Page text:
the city of Pittsburgh at least 24 hours before the fire occurred in said city, on July 21 and 1877, and were then in defendant's custody in the cars in which they had been shipped, and the said cars and the said goods were burned in said fire." 3. "The defendant, about July 19, 1877, found itself unable to maintain, against the force of a mob, entire possession and control of its own property, and the property in its custody, including that of the plaintiff, and to operate its road. It then called upon the proper authorities, including the sheriff of Allegheny county, for assistance and protection; a requisi. tion was made by said sheriff upon the governor for the assistance of the military power of the commonwealth. In pursuance of such requisition, troops were ordered by the governor to aid said sheriff in retaking and redelivering to the defendant entire possession and control of such property, and to enable it to operate its roads; and in endeavoring so to do said troops, on July 21, 1877, came into conflict with said mob and failed to dispossess the same, and immediately after said conflict and failure the property in question was destroyed by fire communicate.d by said mob." 4. The goods in question were "received by the defeJ;ldant on bills of lading of the form of the annexed receipt, being one of what is usually known as the 'Red Star Union Line fast freight' receipts, with all and singular the conditions therein contained." This bill of ladinp; is numbered No. 2,856, and is thus identified and exhibited as part of the finding in this case. The foregoing facts are found in pursuance of the written admission of the parties filed in the case. . It is further found: 5. If the transit of the goods in question had not been interrupted at Pittsburgh, and had been continued in regular course, the train containing them would have been at a considerable distance from Pittsburgh eastward before the time of the occurrence of the fire. 6. When the train containing said goods reached the depot of the defendant in Pittsburgh, on July 19th, the hands who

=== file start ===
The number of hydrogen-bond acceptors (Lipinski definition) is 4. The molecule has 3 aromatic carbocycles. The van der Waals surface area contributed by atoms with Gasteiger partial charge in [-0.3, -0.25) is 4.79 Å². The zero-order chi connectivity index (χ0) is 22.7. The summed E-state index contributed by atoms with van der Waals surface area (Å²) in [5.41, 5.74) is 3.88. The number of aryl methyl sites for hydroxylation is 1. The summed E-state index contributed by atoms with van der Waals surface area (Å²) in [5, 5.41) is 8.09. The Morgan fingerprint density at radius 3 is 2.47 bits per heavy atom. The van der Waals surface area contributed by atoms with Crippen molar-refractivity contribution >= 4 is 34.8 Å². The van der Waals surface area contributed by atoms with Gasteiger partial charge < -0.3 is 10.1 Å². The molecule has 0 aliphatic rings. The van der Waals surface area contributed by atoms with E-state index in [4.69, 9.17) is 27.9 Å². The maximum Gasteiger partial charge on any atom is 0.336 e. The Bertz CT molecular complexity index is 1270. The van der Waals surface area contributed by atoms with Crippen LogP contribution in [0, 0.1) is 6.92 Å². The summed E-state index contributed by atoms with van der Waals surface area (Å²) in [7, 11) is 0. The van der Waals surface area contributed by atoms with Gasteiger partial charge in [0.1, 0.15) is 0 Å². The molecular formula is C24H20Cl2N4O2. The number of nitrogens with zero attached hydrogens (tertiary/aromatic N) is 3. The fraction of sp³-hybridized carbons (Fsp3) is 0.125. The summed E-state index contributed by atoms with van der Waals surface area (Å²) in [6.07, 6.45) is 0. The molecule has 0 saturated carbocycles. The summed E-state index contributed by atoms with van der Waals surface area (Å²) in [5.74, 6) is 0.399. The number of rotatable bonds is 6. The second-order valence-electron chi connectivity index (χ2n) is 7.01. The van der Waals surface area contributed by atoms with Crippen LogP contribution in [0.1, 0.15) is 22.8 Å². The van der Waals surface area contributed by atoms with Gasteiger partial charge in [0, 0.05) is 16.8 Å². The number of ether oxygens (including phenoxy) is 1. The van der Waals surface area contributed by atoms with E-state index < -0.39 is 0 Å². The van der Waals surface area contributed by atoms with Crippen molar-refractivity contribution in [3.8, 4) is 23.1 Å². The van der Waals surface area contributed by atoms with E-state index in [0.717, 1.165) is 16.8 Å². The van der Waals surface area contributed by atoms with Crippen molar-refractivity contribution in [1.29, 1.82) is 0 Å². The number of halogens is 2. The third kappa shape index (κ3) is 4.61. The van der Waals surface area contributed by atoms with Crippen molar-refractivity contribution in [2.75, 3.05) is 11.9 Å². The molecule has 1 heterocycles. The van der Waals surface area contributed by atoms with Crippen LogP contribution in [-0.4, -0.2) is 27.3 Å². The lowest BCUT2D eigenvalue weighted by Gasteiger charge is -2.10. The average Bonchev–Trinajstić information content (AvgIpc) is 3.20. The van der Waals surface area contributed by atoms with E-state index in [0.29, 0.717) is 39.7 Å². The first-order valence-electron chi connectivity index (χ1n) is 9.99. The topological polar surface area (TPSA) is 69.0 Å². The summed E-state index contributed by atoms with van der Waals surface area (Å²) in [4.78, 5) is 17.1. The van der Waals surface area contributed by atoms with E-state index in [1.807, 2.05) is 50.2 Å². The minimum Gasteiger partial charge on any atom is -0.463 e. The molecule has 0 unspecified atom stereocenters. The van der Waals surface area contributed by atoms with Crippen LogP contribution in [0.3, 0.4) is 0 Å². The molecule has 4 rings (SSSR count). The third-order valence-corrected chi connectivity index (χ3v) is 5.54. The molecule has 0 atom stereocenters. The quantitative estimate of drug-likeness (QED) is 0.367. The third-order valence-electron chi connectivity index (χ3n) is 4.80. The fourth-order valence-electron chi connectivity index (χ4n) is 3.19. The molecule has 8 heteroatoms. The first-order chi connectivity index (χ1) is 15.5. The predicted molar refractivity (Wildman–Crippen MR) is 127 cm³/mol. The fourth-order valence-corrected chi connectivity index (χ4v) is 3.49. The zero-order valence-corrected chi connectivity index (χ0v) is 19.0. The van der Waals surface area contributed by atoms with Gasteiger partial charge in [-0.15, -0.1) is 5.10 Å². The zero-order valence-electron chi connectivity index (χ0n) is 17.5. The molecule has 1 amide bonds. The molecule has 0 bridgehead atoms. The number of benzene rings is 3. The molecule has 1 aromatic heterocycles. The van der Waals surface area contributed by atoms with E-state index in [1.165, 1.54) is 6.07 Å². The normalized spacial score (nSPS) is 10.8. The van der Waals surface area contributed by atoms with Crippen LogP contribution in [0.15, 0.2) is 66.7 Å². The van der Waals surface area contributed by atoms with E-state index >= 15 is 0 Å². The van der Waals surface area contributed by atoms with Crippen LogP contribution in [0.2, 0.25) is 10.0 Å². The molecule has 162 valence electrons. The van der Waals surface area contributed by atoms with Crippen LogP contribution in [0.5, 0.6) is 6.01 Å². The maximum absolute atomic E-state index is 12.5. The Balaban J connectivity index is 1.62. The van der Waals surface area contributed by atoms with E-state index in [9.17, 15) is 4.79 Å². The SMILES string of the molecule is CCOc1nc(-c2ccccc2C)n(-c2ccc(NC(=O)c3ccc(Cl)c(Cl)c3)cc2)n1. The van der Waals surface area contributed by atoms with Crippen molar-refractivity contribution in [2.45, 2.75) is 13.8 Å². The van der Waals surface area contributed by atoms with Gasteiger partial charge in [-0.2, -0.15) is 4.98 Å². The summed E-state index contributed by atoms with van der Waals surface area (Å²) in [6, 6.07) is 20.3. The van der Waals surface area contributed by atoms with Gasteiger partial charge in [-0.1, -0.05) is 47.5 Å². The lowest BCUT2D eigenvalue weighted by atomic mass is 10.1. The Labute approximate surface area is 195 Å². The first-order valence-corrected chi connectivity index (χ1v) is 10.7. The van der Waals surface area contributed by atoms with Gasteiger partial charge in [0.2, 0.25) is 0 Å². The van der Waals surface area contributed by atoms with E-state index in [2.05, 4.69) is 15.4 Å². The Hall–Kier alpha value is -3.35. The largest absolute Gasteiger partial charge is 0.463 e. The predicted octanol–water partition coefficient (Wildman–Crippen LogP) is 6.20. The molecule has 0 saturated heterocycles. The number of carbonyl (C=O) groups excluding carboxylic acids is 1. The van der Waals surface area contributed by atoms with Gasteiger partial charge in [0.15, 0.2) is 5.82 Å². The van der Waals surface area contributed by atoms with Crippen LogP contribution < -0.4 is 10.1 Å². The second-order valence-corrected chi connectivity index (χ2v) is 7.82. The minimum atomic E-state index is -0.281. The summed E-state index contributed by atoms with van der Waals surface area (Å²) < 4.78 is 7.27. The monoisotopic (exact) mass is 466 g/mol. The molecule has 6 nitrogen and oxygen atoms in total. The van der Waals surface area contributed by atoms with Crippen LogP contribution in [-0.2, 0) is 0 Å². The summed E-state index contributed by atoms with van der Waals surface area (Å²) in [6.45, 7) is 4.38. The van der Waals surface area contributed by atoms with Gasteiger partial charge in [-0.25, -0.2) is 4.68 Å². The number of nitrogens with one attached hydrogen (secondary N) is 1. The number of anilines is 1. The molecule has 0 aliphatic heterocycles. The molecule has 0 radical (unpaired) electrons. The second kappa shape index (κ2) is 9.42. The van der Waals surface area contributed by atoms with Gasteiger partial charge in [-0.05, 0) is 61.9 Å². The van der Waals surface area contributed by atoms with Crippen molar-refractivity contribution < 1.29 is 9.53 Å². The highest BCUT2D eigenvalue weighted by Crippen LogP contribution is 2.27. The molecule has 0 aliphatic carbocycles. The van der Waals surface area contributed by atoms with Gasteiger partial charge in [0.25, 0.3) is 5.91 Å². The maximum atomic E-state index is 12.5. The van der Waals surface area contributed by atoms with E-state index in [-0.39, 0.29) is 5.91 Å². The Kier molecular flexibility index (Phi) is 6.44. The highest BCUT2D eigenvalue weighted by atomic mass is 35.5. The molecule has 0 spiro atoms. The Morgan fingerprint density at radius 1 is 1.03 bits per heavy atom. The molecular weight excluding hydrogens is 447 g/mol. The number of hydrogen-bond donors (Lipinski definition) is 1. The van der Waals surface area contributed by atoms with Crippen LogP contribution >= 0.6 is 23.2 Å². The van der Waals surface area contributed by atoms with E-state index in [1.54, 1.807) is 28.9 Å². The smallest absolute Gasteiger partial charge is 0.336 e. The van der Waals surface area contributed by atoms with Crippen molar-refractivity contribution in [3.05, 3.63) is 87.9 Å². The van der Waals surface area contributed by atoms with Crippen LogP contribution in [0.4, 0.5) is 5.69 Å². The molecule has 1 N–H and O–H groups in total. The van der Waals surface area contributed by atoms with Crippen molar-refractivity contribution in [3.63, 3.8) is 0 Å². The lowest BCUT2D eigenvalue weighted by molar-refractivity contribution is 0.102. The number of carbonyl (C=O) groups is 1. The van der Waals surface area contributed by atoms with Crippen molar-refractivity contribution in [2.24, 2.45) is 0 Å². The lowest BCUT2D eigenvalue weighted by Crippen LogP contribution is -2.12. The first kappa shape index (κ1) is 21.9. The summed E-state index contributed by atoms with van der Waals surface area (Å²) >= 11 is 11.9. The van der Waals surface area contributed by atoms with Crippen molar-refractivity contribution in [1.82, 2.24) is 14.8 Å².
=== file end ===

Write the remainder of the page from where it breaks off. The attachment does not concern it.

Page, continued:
had con(l.ucted it there left it, and a "strike" of all the regular train hands of the defendant occurred on that day, in consequence of a refusal by the defendant to accede to their demand for an increase of wages. 7. On the nineteenth of July there were standing on the track in the depot yard at Pittsburgh a number of cars laden with petroleum; about 150 yards distant from the cars which contained the plaintiff's goods. They were in the same relative position on the day when the fire occurred. The oil cars were kept in place by ordinary brakes. The grade of the road was descending towards the freight cars, so that the oil cars would run towards the former by their own gravity. At or .before the occurrence of the fire the oil cars were caused to move down the grade until they came in contact with the freight cars, and they were all burned up together. 8. On the nineteenth, twentieth and twenty-first of July, freight trains continued to be brought into the depot yard of the defendant, at Pittsburgh, both from the east and west, in the regular course of transit, and were there stopped, so that there was an unusual accumulation of trains at that point. The court is respectfully requested by plaintiff to find, as of law: 1. That defendant's duty as common carriers was to carry plaintiff's goods from the several points of shipment to * * Philadelphia, the point of delivery of all, without any unusual or avoidable delay, and, apart from the special condit,ons in the bill of lading, defendant is liable for loss from any cause save the acts of God or a public enemy. 2. That defendant did not cease to be common carriers by reason of the conditions in the bill of lading, but continued subject to all liabilities of common carriers, except for lQsses happening for causes enumerated in said conditions, without default or negligence on the part of defendant's servants or employes, while defendant was actually discharging its duties of carrying the goods from the point of shipment in the usual and proper manner. 3. That the interruption of the transit by reason of the refusal of the servants of the defendant, in charge of the